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An auto-injector is a medical device designed to deliver a premeasured dose of medication. Many variants exist; their relative ease of use by patients or other untrained persons make the auto-injector an ideal tool to quickly administer life-saving drugs. Though developed for patients hesitant of injecting their own medication, world militaries have adopted the device for soldiers who may need to administer antidotes for chemical warfare agents. As of 2011, research into creating more reliable and safe auto-injectors is ongoing.
The mechanism of an auto-injector, through more complex than of the standard syringe, is relatively simple. Before use, the patient removes a plastic cap protecting the syringe assembly. At this point, the needle is not visible as it is still within the device's housing. Placing the auto-injector against the thigh, the patient pushes a button at the opposite end of the injector. The button releases a spring which quickly inserts the needle and administers medication. Depending on the type of injector, the device might indicate when the patient can remove the needle.
Militaries around the world are some of the largest customers of auto-injectors. For example, an auto-injector containing antidotes for chemical warfare agents is standard equipment for soldiers serving in the United States armed forces. Chemical warfare agents act quickly upon the human nervous system, meaning that soldiers have only seconds to administer life-saving drugs like atropine. Atropine, though having many medical uses, is an antidote against organophosphate poisoning. Administering a single dose of atropine protects against sarin, VX, tabun and soman, some of the most common chemical warfare agents.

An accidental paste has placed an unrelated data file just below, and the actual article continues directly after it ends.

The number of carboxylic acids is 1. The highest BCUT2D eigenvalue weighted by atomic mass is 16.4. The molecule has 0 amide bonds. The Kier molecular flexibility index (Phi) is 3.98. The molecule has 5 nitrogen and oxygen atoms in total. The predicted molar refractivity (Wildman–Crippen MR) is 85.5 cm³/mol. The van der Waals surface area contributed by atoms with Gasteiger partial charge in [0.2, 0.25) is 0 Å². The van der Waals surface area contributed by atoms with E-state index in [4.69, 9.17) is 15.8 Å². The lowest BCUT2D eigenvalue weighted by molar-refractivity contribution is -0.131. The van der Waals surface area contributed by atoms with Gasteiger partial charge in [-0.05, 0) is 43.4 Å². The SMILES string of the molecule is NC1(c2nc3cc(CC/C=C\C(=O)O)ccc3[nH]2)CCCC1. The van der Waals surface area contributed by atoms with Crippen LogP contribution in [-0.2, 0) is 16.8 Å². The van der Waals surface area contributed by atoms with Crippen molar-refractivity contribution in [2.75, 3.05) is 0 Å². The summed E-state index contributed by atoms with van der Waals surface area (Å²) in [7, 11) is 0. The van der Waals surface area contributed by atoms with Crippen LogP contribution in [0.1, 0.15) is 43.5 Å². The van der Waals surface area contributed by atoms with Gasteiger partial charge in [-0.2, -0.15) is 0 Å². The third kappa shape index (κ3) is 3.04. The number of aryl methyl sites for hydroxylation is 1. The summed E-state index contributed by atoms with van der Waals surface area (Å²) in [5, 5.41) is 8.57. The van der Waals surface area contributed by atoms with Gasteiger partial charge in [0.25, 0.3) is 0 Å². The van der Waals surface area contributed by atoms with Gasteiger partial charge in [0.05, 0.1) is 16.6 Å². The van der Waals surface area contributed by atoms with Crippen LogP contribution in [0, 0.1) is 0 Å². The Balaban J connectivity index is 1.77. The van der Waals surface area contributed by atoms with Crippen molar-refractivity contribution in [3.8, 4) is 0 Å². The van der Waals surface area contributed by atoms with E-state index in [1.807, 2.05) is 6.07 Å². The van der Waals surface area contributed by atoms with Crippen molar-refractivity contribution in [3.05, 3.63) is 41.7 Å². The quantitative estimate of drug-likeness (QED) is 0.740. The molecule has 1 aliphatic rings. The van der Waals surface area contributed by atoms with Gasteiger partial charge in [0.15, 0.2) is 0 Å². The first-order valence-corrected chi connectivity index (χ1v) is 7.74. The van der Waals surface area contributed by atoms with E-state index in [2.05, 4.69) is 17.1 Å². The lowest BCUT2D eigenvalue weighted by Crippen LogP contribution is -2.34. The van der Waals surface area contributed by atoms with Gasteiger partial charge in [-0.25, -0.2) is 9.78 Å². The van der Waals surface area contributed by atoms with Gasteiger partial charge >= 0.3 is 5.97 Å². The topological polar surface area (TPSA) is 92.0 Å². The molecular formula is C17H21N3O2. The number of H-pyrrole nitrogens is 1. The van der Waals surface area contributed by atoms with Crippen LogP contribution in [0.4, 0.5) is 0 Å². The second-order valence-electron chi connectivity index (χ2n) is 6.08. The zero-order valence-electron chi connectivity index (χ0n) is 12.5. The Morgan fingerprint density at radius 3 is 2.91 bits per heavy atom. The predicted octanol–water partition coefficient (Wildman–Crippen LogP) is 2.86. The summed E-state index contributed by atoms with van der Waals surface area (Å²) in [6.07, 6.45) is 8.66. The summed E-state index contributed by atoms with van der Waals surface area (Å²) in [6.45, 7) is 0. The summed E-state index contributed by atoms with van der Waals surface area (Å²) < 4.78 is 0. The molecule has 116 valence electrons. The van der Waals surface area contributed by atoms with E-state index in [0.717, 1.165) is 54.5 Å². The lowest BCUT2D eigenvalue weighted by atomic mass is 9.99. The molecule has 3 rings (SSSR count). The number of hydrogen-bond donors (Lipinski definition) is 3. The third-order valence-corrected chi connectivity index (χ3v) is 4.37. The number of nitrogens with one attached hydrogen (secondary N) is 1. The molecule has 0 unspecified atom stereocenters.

Though the auto-injector plays a large role protecting soldiers, civilian patients with a variety of medical conditions benefit from using the device. For example, many individuals prone to severe allergic reactions carry an epinephrine auto-injector. A patient or someone close by can use the injector to prevent anaphylactic shock. Patients with multiple sclerosis use auto-injectors containing interferon on a regular basis to slow the disease's progression. No matter the device's ease of use, patients and those who spend long periods of time with patients should learn proper techniques for administering medication.
As the auto-injector is a widely used piece of medical equipment, research continues into making better injectors. For example, as the military needs injectors with a long shelf life, newer injectors have plastic syringes rather than those made from glass. Other research has made the once bulky jet injector into a pen sized device used by diabetics to deliver insulin.
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